Why I Hate The Word Wanderlust

If we are going to compile a list of travel words that need to go away, then we can start with wanderlust.

Wanderlust is defined as “a strong desire to travel”. The urban dictionary has felt the need to further define wanderlust as “a very popular hashtag used on Instagram by girls who love to show off in all of their journeys”. No comment.

Before I start receiving hate letters from Pinterest users, allow me to clarify that I have nothing against people who like to travel. In fact, if I were, I would be something of an enormous hypocrite. I have read many intriguing articles written by bloggers who feel that wanderlust preaches inauthentic experience. However, my problem lies in the terminology.

We can collapse wanderlust into two words: wander and lust. While I have no qualms with the former, I do hold serious reservations about the latter. Lust – a passionate desire for something – has the implicit connotation that this object one longs for is not within reach. When men describe themselves as lusting after a woman (or vice versa – I’m nothing if not a feminist), they are generally referring to someone they cannot attain. Lust is unrequited, if you will.

If we apply this unrequitedness to wanderlust, we observe well-intending hash-tagging individuals as people whom consume all their time with pining after that escape but rarely take the measures necessary to turn dreams into reality. Am I generalising? Unashamedly so. But one consultation of Tumblr demonstrates my point.

For most people, travel doesn’t have to be something that exists purely in theory. Saving to finance a trip can be soul-crushing and demands sacrifice, but it’s not impossible. I saved up enough money to travel to Thailand, Vietnam and Cambodia in late 2016 after ten months of working five part-time jobs on top of full-time university. It was social suicide – and admittedly not the best for my mental health – but it got me those plane tickets.

Wikipedia (everyone’s favourite reliable online source) discusses how wanderlust might “… reflect an intense urge for self-development by experiencing the unknown, confronting unforeseen challenges, getting to know unfamiliar cultures, ways of life and behaviours”.

I like that, I really do. Furthermore, I completely understand where people using the term for this purpose are coming from. But to put it bluntly, I feel like people are abusing the term and using it to make excuses. If you want to travel, formulate a plan and invest your energy into making it come to fruition.

In the words of the Travel Playbook: Start Traveling. Stop Lusting.

Photos sourced from Unsplash.

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5 Travel Tattoos That Don't Scream PINTEREST

If you read an earlier blog post of mine called Everything You Need to Know About Getting a Tattoo in Thailand, then you will know that I have a tradition of getting new ink every time I travel overseas. My latest instalment was homage to Katsushika Hokusai’s ‘The Great Wave off Kanagawa‘ painting, which is one of my favourite works of art.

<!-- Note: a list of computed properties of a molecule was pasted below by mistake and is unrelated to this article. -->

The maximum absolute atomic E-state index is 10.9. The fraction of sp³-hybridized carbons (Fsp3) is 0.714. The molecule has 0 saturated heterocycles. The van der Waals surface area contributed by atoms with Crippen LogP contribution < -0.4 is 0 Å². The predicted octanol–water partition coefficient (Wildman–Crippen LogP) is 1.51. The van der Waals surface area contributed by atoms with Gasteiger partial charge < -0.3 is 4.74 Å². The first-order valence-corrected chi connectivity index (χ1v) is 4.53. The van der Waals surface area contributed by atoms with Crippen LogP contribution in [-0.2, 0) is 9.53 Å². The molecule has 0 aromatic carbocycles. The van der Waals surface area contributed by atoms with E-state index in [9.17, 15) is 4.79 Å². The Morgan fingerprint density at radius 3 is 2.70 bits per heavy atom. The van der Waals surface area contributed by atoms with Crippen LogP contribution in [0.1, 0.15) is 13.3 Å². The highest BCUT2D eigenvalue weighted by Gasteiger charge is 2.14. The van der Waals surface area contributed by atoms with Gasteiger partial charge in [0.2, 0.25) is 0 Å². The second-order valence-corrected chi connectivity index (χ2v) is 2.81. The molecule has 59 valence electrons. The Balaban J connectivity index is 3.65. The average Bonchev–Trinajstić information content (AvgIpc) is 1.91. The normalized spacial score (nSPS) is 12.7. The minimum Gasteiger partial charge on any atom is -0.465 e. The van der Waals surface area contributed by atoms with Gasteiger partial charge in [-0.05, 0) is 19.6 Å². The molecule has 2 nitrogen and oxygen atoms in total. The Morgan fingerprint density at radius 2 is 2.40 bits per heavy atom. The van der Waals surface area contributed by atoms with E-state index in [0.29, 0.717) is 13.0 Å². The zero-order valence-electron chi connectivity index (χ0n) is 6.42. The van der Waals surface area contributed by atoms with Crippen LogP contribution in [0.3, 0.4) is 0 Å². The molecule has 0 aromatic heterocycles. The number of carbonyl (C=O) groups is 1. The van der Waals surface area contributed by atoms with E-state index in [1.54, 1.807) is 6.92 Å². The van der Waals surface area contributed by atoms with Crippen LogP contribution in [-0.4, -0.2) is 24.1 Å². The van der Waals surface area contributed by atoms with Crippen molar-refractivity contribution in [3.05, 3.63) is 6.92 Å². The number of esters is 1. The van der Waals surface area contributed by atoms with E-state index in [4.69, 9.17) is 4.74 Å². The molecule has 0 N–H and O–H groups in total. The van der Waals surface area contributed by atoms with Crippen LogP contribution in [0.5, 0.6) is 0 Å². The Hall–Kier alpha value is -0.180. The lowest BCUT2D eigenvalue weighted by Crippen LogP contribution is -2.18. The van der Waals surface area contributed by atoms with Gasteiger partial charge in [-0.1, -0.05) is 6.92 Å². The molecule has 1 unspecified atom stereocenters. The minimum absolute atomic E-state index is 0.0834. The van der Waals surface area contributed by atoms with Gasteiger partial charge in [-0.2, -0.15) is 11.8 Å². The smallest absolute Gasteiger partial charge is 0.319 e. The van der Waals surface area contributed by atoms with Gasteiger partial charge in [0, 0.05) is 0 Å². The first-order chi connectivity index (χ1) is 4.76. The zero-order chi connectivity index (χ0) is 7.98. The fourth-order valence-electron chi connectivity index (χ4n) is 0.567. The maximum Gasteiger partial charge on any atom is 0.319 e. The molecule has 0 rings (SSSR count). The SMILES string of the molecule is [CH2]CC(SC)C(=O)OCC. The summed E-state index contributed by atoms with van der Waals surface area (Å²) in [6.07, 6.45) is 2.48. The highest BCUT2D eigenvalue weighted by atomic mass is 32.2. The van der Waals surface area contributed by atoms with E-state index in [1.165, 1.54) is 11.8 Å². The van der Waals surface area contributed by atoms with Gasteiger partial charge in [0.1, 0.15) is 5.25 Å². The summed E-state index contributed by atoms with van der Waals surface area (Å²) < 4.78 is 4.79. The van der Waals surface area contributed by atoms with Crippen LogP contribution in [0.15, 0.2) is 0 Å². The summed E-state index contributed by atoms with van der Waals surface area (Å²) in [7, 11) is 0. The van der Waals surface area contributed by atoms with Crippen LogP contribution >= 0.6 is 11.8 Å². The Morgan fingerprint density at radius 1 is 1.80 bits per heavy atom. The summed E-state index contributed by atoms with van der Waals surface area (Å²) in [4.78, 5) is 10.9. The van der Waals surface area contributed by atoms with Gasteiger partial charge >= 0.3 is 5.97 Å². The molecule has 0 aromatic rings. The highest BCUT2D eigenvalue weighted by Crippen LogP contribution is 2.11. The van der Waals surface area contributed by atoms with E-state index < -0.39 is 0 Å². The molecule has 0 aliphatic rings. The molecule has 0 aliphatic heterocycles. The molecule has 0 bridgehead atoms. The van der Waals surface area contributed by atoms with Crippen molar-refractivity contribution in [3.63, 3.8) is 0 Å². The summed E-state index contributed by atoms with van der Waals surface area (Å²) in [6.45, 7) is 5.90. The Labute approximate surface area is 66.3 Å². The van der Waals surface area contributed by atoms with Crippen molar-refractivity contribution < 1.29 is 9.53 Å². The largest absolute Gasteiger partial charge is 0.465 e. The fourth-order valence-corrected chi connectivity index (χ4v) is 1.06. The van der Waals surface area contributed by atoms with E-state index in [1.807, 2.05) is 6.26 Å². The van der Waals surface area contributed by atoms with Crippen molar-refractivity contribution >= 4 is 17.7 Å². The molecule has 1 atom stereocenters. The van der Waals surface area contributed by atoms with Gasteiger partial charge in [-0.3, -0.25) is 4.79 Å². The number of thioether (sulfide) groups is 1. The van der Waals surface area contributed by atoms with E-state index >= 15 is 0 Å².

Whilst I am (for some absurd reason) passionate about the painful process of tattooing, I do hold myself to some strict guidelines when choosing what designs to eternalise on my body. Personally, I prefer ink that tick three boxes; being androgynous, ‘less-is-more’ and monochromatic. In other words, nothing that pops up when you search ‘travel tattoos’ on Pinterest.

I have curated a selection of tattoos that – for my fellow minimalists out there – abide by these three personal rules.


Image courtesy of ideastand.com

Whilst I do not see myself getting a sleeve (or half-sleeve, for that matter) anytime soon, I do have a soft spot for this particular idea. The sketchy design makes for a softer look, and the airplane extending from the arm onto the collarbone creates flow and direction.


Image courtesy of thebrofessional.net

There are a lot of horror stories floating around out there about white ink gone wrong, but if you have a tattoo artist who knows what they’re doing, the results can be stunning.



This is a stylish alternative to the clichéd two-dimensional world map that dominates any post titled, ’15 Tattoos Everyone Got in 2016′.


Image courtesy of tattoofilter.com

A tattoo that I myself am considering getting in the future (albeit a different location), this would pay gorgeous tribute to Michelangelo and the renaissance artwork of the 12th-15th century on a trip to Italy.


Image courtesy of coolerlifestyle.com

It doesn’t get much more hip than a postage stamp inked into your skin. An innovative way to celebrate a specific point and place in time, it’s simple yet captivating.

What are your ‘rules’ when it comes to tattoo designs? I’d love to hear from you and see your favourites are!

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